Where the hard part begins

Concrit is hard…but it’s the most important aspect of writing, and I don’t think I can over-stress this point.

I’ve heard so many people say, many times over, that writing your novel, just getting it all down, is the hardest part.

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Respectfully, I disagree. Writing is the easy part. Writing comes naturally. Even self-editing, to a point, is easy because it’s proofreading for yourself. You know what you meant; you see what you expected to see. The absolute hardest, most challenging aspect of writing is, hands down, receiving and incorporating constructive criticism. The hard feedback. Your editor’s content edit.

My editor friend Amanda Jean has made a post regarding editing basics here, for the curious, or those new to the editing process. It’s from the editor’s perspective, and I’m going to touch briefly on the process from the author’s side of things.

In her post, Amanda mentions that the content edit “rattles the bones of the manuscript,” and when you get your novel back from that kind of shaking, what do you do?

Everyone familiar with the old Hemingway saying? “Write drunk, edit sober?” I’d say read your edits drunk, incorporate them sober.

The very first professional edit that I got back was probably one of the hardest blows I’ve ever received as a writer. I am not exaggerating one tiny bit when I say that I was utterly devastated. It was just so much. It was like a mountain of red. The more comments I read through, the more numb and horrified I got!

Looking back on it, I can admit that the manuscript needed a lot of work to bring it up to publishing standard. At first, that work–heck, even the prospect of that work–seemed insurmountable. I had issues, questions, and hell, even a few instances of “no, you’re wrong!!” How do you even begin to tackle that, especially when it involves a lot of work, even re-writes?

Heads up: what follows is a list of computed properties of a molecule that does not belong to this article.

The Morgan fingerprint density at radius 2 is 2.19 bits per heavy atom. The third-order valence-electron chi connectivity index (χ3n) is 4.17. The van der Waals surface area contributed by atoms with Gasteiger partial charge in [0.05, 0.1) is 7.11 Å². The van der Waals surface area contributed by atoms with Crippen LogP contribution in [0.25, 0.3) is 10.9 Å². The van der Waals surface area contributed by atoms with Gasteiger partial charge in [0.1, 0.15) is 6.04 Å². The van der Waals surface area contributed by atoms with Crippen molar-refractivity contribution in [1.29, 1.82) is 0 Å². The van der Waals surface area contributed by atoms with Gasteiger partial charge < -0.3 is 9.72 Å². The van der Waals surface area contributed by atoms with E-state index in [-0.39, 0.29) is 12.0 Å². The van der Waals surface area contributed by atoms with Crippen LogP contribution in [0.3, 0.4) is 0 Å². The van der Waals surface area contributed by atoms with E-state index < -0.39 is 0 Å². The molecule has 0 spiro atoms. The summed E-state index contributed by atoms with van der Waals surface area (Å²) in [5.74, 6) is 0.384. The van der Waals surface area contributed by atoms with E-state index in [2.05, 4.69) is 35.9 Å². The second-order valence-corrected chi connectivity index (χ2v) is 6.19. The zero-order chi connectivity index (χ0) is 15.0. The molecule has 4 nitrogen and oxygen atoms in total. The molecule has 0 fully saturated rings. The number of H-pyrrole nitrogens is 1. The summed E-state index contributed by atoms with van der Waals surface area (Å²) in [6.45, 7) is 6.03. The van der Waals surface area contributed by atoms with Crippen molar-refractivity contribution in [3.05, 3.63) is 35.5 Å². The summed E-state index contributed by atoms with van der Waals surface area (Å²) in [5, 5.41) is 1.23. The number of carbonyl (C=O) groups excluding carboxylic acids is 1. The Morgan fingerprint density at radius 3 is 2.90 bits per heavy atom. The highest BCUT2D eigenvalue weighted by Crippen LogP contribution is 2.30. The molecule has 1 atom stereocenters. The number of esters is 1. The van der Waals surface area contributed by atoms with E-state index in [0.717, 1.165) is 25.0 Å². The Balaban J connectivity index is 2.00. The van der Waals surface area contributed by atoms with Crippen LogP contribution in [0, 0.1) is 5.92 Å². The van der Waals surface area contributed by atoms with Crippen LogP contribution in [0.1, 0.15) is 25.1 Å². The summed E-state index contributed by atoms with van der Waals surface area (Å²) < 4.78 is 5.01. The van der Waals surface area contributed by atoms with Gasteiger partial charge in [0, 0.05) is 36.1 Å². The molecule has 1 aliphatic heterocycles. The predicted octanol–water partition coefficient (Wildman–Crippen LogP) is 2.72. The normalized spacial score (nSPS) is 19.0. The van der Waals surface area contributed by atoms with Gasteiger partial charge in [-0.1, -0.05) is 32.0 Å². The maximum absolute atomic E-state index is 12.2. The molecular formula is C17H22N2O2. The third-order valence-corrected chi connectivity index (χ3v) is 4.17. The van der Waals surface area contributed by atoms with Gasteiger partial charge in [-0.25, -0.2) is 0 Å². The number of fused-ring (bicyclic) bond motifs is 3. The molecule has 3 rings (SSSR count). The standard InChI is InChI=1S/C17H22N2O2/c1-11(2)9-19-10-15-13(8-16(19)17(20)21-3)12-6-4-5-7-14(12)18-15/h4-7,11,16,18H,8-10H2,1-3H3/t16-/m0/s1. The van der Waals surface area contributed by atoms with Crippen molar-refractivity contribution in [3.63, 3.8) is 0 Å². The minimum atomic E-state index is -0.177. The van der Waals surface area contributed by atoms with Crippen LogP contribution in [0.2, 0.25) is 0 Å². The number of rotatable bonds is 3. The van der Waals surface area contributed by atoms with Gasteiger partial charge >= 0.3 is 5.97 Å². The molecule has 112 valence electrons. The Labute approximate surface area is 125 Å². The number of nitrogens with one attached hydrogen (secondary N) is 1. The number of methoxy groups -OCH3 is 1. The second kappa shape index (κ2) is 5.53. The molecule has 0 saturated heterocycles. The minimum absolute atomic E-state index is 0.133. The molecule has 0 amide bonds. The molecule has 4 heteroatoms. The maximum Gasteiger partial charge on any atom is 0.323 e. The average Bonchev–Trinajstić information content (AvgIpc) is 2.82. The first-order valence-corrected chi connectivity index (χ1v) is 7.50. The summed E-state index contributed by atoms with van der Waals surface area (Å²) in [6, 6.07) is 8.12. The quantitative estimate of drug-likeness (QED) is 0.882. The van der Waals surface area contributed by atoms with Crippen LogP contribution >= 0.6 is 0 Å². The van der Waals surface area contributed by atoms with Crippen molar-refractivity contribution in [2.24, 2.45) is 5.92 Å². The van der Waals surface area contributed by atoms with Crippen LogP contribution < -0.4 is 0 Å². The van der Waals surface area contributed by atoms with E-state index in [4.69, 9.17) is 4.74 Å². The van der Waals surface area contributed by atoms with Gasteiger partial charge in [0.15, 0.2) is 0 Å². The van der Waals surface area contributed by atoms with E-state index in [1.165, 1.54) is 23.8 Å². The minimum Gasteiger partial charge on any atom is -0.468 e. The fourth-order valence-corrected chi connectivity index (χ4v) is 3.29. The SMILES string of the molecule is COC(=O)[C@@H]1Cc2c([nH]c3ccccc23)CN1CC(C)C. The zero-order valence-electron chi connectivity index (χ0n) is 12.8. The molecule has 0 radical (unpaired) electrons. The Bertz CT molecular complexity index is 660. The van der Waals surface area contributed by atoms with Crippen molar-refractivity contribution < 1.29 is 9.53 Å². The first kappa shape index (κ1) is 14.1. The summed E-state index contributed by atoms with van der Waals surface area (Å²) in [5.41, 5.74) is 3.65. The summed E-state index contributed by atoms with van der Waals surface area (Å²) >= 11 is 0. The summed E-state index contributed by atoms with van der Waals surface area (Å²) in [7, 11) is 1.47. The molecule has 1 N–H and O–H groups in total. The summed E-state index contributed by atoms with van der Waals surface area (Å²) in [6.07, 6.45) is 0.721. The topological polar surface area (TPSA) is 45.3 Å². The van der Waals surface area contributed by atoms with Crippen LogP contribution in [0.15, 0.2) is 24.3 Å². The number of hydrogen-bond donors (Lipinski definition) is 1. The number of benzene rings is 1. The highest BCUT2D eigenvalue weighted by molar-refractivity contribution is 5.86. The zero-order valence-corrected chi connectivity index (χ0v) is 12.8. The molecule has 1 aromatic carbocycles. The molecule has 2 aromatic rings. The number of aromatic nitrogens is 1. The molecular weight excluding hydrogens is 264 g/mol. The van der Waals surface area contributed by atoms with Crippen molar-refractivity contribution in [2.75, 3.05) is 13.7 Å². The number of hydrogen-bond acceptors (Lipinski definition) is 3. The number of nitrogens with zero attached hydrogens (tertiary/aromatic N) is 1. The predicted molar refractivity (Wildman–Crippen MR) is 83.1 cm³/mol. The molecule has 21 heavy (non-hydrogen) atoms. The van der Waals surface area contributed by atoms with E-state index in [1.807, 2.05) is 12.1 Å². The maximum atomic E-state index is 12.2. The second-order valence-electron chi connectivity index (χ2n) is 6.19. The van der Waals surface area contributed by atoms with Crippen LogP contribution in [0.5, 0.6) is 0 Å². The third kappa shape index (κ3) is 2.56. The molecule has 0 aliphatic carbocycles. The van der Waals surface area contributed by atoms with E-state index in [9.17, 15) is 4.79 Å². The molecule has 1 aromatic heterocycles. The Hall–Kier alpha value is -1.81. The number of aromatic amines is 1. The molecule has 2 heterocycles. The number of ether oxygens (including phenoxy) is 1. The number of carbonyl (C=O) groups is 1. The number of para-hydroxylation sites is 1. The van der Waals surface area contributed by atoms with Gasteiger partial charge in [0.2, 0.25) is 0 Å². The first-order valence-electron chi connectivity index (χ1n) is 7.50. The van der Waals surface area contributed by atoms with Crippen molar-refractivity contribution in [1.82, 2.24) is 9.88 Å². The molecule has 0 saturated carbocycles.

Back then, my reaction was basically to roll around feeling very sorry for myself before I started to piece things back together. I didn’t really have a method. It was more fumbling around in the dark, at that point.

Now, my practice is to read through the edits, and set them aside. Give things a chance to sink in a bit. Go through them a second time, and jot down questions for the editor, if you have them. Some edits are mandatory, like grammar or style; some are subjective, like re-phrasing, trimming clutter, removing scenes or adding them.

Sleep on your questions for the editor. You may get some insight if you let things mull around in your head for a bit. That often helps, too, if some re-writes are being asked for, but you’re not sure where to start.

When you’re ready to start, email any questions you still have for the editor, get your answers squared away, and prepare to dig in.

My preferred way of incorporating edits is to set aside large blocks of time and just go through them change by change. I use Track Changes, so I go through accepting changes (those damn commas!!) and resolving editor comments, tracking my own changes so that my editor can see what I’ve changed so that they can perform a final review.

Some of those subjective changes are where it gets dicey. What if your editor makes a change that you don’t want to incorporate? When it comes down to it, you’re the author. However, something to keep in mind is the fact that if something came up on the editor’s radar, it’s more than likely something that will pull your reader out of the story, or otherwise cause something to snag. Depending on your relationship with the editor, you can discuss it with them. You might also want to discuss it with a third party or two and get some outside opinions.

After working with concrit for over a year now, I’m starting to develop what I feel is a good sense for when to incorporate the crit, versus when to stick to my guns. On a recent manuscript that I received, my editor axed the epilogue. On my first read-through of the edits, my gut response to that was “NOOO! MY EPILOGUE!” (That’s the second time that’s happened to one of my stories, by the way.)